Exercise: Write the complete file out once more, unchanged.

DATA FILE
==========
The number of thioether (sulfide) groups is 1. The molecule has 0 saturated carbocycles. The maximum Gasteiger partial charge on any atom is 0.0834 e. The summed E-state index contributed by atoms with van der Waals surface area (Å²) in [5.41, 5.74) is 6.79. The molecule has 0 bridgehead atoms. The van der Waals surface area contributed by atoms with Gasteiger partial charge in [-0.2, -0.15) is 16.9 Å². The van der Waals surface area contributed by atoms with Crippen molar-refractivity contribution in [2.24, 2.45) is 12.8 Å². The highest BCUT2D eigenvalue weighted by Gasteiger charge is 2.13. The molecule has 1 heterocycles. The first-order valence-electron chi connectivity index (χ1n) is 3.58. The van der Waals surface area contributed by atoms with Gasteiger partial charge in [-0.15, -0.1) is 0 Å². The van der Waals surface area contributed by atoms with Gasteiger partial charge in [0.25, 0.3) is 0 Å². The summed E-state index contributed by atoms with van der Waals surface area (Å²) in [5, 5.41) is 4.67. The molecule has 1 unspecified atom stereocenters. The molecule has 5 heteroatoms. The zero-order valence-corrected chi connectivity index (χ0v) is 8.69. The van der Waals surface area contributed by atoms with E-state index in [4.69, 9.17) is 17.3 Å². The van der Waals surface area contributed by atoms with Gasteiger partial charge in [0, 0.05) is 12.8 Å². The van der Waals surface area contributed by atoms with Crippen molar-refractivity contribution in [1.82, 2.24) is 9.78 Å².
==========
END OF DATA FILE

The number of thioether (sulfide) groups is 1. The molecule has 0 saturated carbocycles. The maximum Gasteiger partial charge on any atom is 0.0834 e. The summed E-state index contributed by atoms with van der Waals surface area (Å²) in [5.41, 5.74) is 6.79. The molecule has 0 bridgehead atoms. The van der Waals surface area contributed by atoms with Gasteiger partial charge in [-0.2, -0.15) is 16.9 Å². The van der Waals surface area contributed by atoms with Crippen molar-refractivity contribution in [2.24, 2.45) is 12.8 Å². The highest BCUT2D eigenvalue weighted by Gasteiger charge is 2.13. The molecule has 1 heterocycles. The first-order valence-electron chi connectivity index (χ1n) is 3.58. The van der Waals surface area contributed by atoms with Gasteiger partial charge in [-0.15, -0.1) is 0 Å². The van der Waals surface area contributed by atoms with Gasteiger partial charge in [0.25, 0.3) is 0 Å². The summed E-state index contributed by atoms with van der Waals surface area (Å²) in [5, 5.41) is 4.67. The molecule has 1 unspecified atom stereocenters. The molecule has 5 heteroatoms. The zero-order valence-corrected chi connectivity index (χ0v) is 8.69. The van der Waals surface area contributed by atoms with E-state index in [4.69, 9.17) is 17.3 Å². The van der Waals surface area contributed by atoms with Gasteiger partial charge in [0, 0.05) is 12.8 Å². The van der Waals surface area contributed by atoms with Crippen molar-refractivity contribution in [1.82, 2.24) is 9.78 Å².